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What it was like to watch NASA's next Mars lander in space



Our viewpoint to see the launch is called "Gravel Pit" – and lives up to its name. The area is essentially a large area of ​​rocks and dirt on the side of a small cliff. It is touted as the best place to watch the rocket launch. That is, when the fog subsides.

I am somewhere deep in Vandenberg Air Force Base in Southern California, witnessing the launch of NASA's InSight Landing. The spacecraft is to fly into space on an Atlas V rocket, the leading vehicle of the United Launch Alliance. The mission will be the first time that NASA has ever launched a spaceship to another planet on the West Coast. And it's also the first time I see a start from California.

The rocket is supposed to lie a few miles ahead of me, but I can not stand it. The nearby ocean layer that forms off the California coast has wandered inland, and it feels like I'm standing in the middle of a dense cloud. At 4 o'clock in the morning, it creates an uncanny scene here in the pit. The darkness closes around us and the temperature of the mist seems to continue to fall. Some floodlights illuminate the area, but we can not see more than a hundred meters.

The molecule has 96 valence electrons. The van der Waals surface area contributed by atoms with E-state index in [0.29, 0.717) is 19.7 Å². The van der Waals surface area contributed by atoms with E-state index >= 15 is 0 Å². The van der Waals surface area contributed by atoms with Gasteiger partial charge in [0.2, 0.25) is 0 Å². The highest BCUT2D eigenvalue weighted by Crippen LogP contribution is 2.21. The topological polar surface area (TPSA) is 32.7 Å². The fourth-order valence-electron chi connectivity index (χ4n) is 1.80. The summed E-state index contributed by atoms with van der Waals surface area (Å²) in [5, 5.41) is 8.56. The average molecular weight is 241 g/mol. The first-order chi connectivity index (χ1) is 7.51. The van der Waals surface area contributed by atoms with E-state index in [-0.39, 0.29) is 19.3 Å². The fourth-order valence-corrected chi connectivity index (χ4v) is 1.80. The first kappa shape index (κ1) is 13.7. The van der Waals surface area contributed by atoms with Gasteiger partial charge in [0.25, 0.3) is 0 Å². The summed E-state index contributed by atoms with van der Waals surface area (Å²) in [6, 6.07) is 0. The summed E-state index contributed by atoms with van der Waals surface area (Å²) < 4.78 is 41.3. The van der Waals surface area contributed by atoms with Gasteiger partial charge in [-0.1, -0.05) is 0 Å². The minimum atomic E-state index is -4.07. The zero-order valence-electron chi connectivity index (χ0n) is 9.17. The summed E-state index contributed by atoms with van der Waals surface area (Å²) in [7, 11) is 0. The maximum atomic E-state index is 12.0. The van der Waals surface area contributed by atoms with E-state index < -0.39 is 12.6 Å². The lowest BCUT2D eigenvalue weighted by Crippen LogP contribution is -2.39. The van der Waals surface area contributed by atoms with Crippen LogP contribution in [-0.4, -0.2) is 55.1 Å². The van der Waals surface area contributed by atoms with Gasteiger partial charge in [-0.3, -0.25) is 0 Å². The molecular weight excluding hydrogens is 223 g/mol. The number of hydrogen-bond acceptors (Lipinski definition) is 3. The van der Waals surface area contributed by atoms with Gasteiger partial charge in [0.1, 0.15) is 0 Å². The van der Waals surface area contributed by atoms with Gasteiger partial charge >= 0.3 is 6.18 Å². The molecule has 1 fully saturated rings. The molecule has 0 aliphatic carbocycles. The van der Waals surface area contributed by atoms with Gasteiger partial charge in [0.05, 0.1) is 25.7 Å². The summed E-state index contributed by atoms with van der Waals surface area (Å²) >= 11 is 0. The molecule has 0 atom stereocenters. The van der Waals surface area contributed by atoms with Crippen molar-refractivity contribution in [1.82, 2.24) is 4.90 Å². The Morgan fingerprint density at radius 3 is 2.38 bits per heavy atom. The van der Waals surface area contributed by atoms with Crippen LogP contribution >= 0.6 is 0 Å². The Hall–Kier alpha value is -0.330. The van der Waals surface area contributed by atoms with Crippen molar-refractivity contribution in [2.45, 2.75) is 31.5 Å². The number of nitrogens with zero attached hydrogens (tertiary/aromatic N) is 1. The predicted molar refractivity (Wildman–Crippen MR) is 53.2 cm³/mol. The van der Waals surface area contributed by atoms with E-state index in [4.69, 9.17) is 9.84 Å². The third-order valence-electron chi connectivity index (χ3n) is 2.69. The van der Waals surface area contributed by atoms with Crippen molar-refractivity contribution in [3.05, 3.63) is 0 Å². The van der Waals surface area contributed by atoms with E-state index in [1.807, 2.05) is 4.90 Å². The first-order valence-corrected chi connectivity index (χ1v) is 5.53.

I am with a large crowd of journalists and videographers, all lying on the side of the cliff, hoping to get a good shot of the rocket. We were warned that the fog might be too thick to see the start, but I'm hopeful. All the launches I've seen before have produced a blinding light that has almost burned my eyes. Surely the light from the firing of the rocket will pierce through the clouds, I think.

It will not be long before the final countdown is upon us. Thanks to a speakerphone mounted on a nearby trailer, we can hear that air traffic controllers in mission control say all systems are ready. "Go Atlas, Go Centaur, Go InSight!" Announce the controllers in terms of the rocket, their upper stage and their payload. A jubilation breaks out in the crowd. The floodlights are off so we have the best view of our cameras, and in the background we hear the final countdown: "Five … four … three … two … one …" [1

9659007] Um To see what our viewing experience looks like, watch the video above. It was certainly a mission I will not forget.


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